An investigation has been opened at Alaska Airlines into an incident involving two couples, one gay, one straight.
David Cooley, the owner of the hugely successful gay club, The Abbey, in Los Angeles, was flying with a companion from New York to Los Angeles when the flight attendant approached and said his friend would need to move seats to make room for another couple. The other couple was a straight. When Cooley and his friend protested, they were told to move or get off the plane. They chose to forgo the indignity of remaining on the plane and left.
Later, Cooley posted about the experience on Facebook saying:
I have never been so discriminated against while traveling before. I was removed from an Alaska Airlines flight # 1407 from John F. Kennedy International Airport to LAX to give preferential treatment to a straight couple. After my traveling companion and I had been seated in our assigned seats for a while, we were approached by the flight attendant and my companion was asked to move from his premium seat to coach, so a couple could sit together. I explained that we were a couple and wanted to sit together. He was given a choice to either give up the premium seat and move to coach or get off the plane. We could not bear the feeling of humiliation for an entire cross-country flight and left the plane. I cannot believe that an airline in this day and age would give a straight couple preferential treatment over a gay couple and go so far as to ask us to leave. We will never be flying Alaska Airlines or their recently purchased Virgin Airlines Group ever again. Thank you to Delta Air Lines for getting us home safe. If you are an #LGBT person, please spend your travel dollars with an LGBT friendly airline like Delta.
Alaska Airlines admitted there was a seating mistake but denied that the motivation behind moving one passenger over another was discriminatory. They issued the following statement:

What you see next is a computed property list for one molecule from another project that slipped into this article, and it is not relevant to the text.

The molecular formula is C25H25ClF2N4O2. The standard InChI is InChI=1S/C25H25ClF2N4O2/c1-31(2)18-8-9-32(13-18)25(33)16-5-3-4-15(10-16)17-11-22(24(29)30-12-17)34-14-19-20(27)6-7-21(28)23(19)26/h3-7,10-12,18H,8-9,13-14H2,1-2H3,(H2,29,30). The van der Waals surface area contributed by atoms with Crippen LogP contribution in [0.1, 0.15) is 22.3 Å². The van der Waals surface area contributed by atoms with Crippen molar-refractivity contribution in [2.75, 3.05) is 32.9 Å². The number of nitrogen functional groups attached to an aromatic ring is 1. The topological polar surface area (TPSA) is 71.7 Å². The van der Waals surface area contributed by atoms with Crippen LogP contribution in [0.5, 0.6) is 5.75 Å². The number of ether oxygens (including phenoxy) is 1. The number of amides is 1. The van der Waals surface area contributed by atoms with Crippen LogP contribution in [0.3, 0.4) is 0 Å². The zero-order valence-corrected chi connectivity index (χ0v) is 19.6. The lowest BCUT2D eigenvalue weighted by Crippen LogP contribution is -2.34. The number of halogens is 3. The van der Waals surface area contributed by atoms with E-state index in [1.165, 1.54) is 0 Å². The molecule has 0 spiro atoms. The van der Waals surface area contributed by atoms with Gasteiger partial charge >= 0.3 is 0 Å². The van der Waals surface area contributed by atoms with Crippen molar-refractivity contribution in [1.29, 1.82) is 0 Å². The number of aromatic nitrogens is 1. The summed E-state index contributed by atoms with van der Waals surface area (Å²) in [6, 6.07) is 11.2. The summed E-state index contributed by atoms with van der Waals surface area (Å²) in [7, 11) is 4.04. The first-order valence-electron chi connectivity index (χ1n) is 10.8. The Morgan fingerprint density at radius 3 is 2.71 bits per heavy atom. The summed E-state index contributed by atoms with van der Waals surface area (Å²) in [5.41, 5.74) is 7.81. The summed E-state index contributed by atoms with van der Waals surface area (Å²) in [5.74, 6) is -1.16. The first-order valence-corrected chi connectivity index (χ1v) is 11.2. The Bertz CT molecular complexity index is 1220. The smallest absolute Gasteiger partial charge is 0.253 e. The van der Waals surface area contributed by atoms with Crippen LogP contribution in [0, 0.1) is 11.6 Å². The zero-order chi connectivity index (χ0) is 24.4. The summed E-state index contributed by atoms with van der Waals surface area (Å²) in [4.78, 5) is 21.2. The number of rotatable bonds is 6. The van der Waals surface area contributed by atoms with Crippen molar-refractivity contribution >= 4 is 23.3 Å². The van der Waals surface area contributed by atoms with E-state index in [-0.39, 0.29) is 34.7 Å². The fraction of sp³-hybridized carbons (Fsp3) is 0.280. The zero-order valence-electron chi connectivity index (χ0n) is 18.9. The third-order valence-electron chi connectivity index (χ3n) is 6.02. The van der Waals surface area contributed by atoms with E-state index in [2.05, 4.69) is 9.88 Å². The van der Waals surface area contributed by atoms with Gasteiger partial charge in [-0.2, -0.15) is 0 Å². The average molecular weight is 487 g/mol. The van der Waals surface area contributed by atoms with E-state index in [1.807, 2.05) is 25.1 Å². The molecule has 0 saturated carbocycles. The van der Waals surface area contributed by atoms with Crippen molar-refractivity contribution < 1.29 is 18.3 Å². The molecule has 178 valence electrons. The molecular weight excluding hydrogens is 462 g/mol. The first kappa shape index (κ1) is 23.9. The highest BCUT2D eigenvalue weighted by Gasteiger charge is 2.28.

When boarding flight 1407 from JFK to LAX, a couple was mistakenly assigned the same seats as another couple in Premium Class. We reseated one of the guests from Premium class in the main cabin. We are deeply sorry for the situation, and are investigating the details while communicating directly with the guests involved to try and make this right. Alaska Airlines has a zero-tolerance policy for discrimination of any kind, and our employees value inclusion for our guests and each other.
It's our policy to keep all families seated together whenever possible. That didn't happen here. We are deeply sorry for the situation and did not intend to make Mr. Cooley and his partner feel uncomfortable in any way.
All of us at Alaska value inclusion for our guests and each other. Full LGBTQ equality is part of the fabric of Alaska Airlines. We are an airline for everyone and reflect these values through our work with dozens of nonprofit LGBTQ organizations, and our efforts toward achieving a perfect score in HRC's Equality Index. We'll keep building on this commitment with our LGBTQ employee group, GLOBE.
Many on social media had a strong reaction to the story.
@manoazul007 @DavidCooleyLA @AlaskaAir @eqca @glaad This happens to me all the freaking time. And I've never gotten… https://t.co/Qm09b01UPz— Larissa Merriman (@Larissa Merriman) 1533011408.0
Others supported the airline.
@DavidCooleyLA @AlaskaAir @eqca @glaad Alaska Airlines is one of the most LGBT friendly companies in the world. 🌈— Troy Michael (@Troy Michael) 1533019907.0
@DavidCooleyLA @AlaskaAir @eqca @glaad Did they give you a reason?? Sound a little fishy to me... Airlines don't ju… https://t.co/CjOBerbloz— Friends (@Friends) 1532993121.0
@DavidCooleyLA @AlaskaAir I honestly feel that AA would not discriminate on anyone. Please reach out to them as they are a great airline.— RobertaNichols (@RobertaNichols) 1532980535.0
@DavidCooleyLA @AlaskaAir @eqca @glaad As a parent of 2 gay flight attendants. I don't see this to be true. There h… https://t.co/a0NrzN9BEA— are-chi-ga (@are-chi-ga) 1533070277.0
Alaska Airlines has since reached out to Mr. Cooley and he accepted their apology. They are now in negotiations on how to make things right.